You definitely have it easy, I have a mix of younger students and older students and it's half the people are there and the other on surfing through facebook for the twentieth time today. Since my class is a friday night class from 5-11, I have to hear about how I am keeping them away from their party plans all the time.

I totally agree that there is a difference between morning/afternoon students vs evening students. I have also noticed that most of the time the students attending the evening program are more career focused and more secure about what they want to accomplish. This is very helpful to guide them through the class if we as instructors take the time to discover their goals.

Hi Brenda,
I agree about your analysis of different times in relation to how students respond. I teach from 4 until 10 pm. My students are tired from working all day but they are dedicated to their studies because they know what they want just as you indicated. I keep the class moving, change pace frequently and have a lot of discussion and interaction because even though they are dedicated they are human so they can wear down quickly if I only lecture.

In our school we find that the evening students are more focused and ready to work when they come to school. Plus the evening students are a little older than the day students and are more goal orientated and are ready to come to class and ready to work and learn

We also have to remember that most of the students are coming from a their job directly to the class and are tired, sometimes exhausted. It is important not only to grab their attention but to keep them engaged so that their minds aren't free to wander.

Hi Andrew,
Right you about us instructors needing to keep our students engaged. I teach from 4 until 10 pm so I have to work very hard to keep my students focused on the course. They are great students and dedicated to learning but they are worn out after working all day and handling all of their life affairs. I have to change the pace of the class frequently, do a lot of activities and show them the relevancy of the content in order to hold their attention.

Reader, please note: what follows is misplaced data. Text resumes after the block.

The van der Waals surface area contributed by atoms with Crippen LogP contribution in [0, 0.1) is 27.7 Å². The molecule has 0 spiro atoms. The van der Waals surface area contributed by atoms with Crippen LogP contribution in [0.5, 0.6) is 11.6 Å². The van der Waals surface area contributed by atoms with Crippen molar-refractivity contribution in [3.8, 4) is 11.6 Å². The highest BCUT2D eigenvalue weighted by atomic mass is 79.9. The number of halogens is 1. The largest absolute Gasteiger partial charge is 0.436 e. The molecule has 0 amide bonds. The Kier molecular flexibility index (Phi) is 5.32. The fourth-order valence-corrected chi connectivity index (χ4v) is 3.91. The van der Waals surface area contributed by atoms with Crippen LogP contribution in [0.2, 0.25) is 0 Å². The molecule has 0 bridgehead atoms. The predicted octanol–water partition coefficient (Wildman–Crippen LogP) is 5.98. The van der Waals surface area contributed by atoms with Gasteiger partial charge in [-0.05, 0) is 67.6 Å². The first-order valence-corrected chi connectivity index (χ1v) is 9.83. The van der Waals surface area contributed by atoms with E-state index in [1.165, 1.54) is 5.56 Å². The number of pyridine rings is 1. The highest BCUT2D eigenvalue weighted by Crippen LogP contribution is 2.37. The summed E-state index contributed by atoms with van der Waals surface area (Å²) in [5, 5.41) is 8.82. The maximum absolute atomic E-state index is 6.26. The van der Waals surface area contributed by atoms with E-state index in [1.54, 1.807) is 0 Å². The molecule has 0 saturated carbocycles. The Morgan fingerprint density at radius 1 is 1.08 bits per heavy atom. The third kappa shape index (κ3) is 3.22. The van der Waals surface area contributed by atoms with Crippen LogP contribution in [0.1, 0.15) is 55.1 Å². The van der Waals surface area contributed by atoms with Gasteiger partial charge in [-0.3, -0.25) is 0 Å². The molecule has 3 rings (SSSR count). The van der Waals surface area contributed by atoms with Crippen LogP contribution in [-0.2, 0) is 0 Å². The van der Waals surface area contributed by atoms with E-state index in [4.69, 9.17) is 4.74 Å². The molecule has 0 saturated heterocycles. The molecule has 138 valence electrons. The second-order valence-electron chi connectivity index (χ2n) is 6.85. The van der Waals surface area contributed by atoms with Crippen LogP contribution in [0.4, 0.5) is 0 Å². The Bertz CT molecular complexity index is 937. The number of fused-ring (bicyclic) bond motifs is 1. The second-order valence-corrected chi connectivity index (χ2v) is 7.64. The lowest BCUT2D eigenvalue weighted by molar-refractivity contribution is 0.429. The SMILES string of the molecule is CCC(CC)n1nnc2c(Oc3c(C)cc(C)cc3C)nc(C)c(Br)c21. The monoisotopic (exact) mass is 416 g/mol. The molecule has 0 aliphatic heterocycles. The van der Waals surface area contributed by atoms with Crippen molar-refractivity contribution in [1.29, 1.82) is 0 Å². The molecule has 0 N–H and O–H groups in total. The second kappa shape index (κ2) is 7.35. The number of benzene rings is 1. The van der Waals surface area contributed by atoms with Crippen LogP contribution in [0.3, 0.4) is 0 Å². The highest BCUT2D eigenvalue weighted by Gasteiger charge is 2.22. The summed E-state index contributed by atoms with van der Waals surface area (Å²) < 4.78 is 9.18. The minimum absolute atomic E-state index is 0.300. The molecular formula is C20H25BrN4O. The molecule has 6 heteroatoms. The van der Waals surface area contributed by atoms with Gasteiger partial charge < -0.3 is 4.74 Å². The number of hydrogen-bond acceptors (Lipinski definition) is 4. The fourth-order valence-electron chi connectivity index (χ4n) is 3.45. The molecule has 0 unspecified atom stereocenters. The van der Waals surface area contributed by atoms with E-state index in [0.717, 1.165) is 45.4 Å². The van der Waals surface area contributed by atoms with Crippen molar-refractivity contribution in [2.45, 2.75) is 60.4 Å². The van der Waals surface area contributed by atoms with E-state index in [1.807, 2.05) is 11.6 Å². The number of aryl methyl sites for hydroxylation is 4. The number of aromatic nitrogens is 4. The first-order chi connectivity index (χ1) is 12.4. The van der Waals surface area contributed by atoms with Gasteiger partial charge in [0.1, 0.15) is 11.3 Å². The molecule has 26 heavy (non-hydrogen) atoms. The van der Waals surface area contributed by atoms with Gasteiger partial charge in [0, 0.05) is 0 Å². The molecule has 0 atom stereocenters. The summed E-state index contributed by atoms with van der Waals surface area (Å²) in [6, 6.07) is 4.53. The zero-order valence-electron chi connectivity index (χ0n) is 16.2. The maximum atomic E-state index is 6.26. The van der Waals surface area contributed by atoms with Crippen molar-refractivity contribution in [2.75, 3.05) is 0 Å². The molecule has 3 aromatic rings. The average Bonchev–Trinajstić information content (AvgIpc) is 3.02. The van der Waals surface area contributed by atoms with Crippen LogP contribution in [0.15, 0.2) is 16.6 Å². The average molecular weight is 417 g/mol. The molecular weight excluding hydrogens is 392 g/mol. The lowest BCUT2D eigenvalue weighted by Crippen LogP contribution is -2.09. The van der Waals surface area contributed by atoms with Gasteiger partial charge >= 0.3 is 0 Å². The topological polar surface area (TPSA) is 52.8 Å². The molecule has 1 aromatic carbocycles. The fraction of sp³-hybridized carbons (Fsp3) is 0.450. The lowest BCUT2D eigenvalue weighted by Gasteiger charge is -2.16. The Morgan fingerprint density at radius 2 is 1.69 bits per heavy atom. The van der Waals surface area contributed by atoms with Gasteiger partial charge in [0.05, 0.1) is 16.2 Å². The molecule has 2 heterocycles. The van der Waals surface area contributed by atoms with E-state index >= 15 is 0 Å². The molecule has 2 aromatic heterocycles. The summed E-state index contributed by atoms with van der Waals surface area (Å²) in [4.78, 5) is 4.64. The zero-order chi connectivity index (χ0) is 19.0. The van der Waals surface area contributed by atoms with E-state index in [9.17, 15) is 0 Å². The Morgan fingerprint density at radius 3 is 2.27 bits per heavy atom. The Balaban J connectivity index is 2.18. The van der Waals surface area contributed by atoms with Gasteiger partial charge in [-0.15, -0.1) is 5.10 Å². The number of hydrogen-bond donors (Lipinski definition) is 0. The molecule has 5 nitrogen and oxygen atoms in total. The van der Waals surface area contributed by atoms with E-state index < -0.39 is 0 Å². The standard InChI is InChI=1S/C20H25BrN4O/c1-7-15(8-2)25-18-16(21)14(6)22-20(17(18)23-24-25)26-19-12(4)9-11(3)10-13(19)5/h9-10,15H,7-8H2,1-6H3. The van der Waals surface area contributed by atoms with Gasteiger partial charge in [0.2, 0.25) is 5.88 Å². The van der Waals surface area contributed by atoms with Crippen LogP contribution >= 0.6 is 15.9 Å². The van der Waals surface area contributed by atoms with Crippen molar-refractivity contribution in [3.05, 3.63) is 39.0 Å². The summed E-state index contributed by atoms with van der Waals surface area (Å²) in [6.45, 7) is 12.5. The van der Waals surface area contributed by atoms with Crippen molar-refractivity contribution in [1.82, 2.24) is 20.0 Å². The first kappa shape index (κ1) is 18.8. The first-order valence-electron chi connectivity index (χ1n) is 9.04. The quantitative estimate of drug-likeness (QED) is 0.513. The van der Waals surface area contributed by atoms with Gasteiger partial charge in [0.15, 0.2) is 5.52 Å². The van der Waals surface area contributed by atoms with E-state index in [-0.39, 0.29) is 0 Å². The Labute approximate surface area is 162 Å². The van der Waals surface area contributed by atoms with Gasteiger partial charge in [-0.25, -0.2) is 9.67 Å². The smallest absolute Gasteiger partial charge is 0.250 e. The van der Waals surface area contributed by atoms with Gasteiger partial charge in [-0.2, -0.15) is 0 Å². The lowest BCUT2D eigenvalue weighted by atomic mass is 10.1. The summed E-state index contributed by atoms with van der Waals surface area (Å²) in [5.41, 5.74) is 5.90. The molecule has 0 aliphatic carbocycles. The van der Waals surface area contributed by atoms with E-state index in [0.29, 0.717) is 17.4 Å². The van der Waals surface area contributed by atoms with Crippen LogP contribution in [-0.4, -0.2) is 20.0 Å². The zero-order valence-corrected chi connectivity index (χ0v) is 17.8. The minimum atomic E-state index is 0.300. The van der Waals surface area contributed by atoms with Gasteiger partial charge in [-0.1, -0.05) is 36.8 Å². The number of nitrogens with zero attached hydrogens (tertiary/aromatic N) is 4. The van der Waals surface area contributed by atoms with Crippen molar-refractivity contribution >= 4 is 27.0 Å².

Since I teach the evening classes, I try to give them a short breather-get something to drink, and sometimes I have a small snack to begin with so they are not thinking about food because of hunger. We start the class and take our one break halfway through so they can eat something and then we start with a new concept to keep the interest going. If I notice people are getting tired, we break into groups and start a contest based on what we are learning. So far it seems to work.

Hi Barbara,
I teach from 4 until 10 pm so I understand where you are coming from. I use the same model as you because otherwise I will lose the students. They will just sit there in a stupor and not be engaged. With your model they are engaged and focused on learning throughout the evening.

I teach in a culinary arts college. The way I create my atmosphere is to have a high level of intense instruction. This keeps their energy level at the high level it was when they came from work or from another school.


I teach General Education classes at a Culinary School and really struggle with the late class times, until 10:45 pm. The students like working in the kitchens and do not have as hard of a time staying engaged, but the gen ed classes are not quite as "active". I have found that I can add activities at the end, but truthfully, part of me just wants them to go home and go to bed once all of the material has been covered.

Sign In to comment